All-female cast readies for the Big Sky Community Theatre performance of F. Scott Fitzgerald’s “The Great Gatsby”
Many are familiar with the classic F. Scott Fitzgerald novel detailing the tumultuous Jay Gatsby, a self-made millionaire who passionately pursues an elusive married woman, drawing an outsider into their world of obsession, greed and danger. The story elicits images of decadence and obsession in the Jazz Age, and it’s one that will soon be told on the Warren Miller Performing Arts Center stage, by—get this—an all-female cast.
“Gatsby” is being directed by Mark Kuntz, who spent 18 tours acting with Montana Shakespeare in the Parks, 10 as company manager. He also works with Ellen Theatre’s Tate Academy children’s program.
Kuntz met with WMPAC artistic director John Zirkle in 2017, offering a short list of plays he thought would do well in Big Sky. “Gatsby” was quickly chosen, much to the joy of Kuntz who played Jay Gatsby while touring with Missoula’s Repertory Theatre in 2015.
“It’s one of my favorite stories of all-time,” he said. “I love the book, and I love the film adaptions.”
Auditions for “Gatsby” took place in March, and it immediately became clear this cast would be different.
“There were a few men there, but all the women were so great that John and I were literally talking in the midst of the audition, like, ‘Hey, can we do this? It would be really cool,’” Kuntz recalled of the “Aha!” decision to run with an all-female cast. “I said, ‘Let’s go for it. Let’s do it. Let’s be bold.’ Any time I can reinvent a story, I’m into it. So we are just thinking of them as actors bringing the words to life, not women in men’s clothes.”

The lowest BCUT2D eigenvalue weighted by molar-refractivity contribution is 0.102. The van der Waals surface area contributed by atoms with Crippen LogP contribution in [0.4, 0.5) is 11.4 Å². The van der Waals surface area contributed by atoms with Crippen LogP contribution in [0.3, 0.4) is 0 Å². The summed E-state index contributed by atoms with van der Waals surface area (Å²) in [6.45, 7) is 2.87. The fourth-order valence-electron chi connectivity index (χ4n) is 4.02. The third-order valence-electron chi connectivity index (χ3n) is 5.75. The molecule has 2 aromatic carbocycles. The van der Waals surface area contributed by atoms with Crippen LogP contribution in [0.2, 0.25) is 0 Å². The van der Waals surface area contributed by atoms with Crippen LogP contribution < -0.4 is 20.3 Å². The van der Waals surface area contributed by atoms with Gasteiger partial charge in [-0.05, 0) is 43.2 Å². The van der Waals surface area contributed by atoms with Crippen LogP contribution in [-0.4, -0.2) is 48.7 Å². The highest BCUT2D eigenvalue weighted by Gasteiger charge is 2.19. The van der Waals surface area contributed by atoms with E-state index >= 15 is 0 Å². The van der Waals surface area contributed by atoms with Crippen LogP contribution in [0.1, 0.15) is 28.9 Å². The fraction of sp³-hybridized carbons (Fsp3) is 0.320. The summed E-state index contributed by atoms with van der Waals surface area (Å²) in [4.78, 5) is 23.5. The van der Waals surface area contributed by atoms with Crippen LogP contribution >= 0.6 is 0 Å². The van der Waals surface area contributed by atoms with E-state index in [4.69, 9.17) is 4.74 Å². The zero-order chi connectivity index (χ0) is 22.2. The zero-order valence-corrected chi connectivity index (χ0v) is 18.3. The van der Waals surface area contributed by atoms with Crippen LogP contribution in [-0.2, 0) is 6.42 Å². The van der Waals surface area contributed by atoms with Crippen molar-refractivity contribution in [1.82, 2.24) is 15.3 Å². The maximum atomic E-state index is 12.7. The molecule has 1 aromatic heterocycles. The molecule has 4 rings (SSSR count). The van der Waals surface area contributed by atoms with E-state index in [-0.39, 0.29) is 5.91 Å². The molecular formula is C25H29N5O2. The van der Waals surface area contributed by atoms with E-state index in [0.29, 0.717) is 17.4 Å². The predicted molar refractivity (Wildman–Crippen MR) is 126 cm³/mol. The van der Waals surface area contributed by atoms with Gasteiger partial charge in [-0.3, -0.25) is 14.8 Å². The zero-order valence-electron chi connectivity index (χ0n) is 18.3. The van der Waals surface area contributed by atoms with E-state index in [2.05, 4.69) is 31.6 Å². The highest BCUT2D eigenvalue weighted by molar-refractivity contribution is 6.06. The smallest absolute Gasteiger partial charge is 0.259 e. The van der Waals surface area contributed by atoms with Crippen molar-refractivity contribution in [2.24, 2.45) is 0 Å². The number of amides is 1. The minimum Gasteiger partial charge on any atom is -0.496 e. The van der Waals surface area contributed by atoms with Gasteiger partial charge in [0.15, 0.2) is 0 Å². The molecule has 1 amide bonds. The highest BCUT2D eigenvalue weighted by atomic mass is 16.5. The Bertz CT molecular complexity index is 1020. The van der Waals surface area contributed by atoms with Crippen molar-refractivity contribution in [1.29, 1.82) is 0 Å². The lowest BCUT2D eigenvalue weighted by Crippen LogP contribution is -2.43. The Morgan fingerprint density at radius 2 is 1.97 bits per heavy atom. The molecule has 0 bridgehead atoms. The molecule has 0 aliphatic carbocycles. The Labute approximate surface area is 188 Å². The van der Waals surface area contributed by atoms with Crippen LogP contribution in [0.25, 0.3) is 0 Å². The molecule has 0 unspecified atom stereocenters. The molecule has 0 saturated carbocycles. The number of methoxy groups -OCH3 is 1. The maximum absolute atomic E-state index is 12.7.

Besides the all-women cast, Kuntz’s “Gatsby” will be a faithful adaptation of the story, “but scaled down to be more spare and minimalistic.”
The story takes place in the mind of Nick Carraway, so Kuntz plans to use projections rather than complicated set props to create a dreamlike atmosphere that allows the actors to move from scene to scene and environment to environment with ease.
“We’re in Nick’s brain seeing the story as he remembers it, so it’s all very dreamlike, always moving towards the inevitable conclusion,” said Kuntz.
The Big Sky Community Theatre came to life following the Warren Miller Performing Arts Center’s grand opening in 2013 with an ambitious twist on a classic work.
BSCT founders—Zirkle and Ophir fourth grade teacher Jeremy Harder—started the program with its first, and according to Zirkle, most successful play, “The Importance of Being Earnest.” They took the Oscar Wilde story and reinvented it, setting the play in San Francisco and letting the action unfold through the eyes of the homeless.
“The Great Gatsby” will take the stage May 18 at 7 p.m. at the WMPAC. Tickets, $10, are on sale now at www.warrenmillerperformingartscenter.com.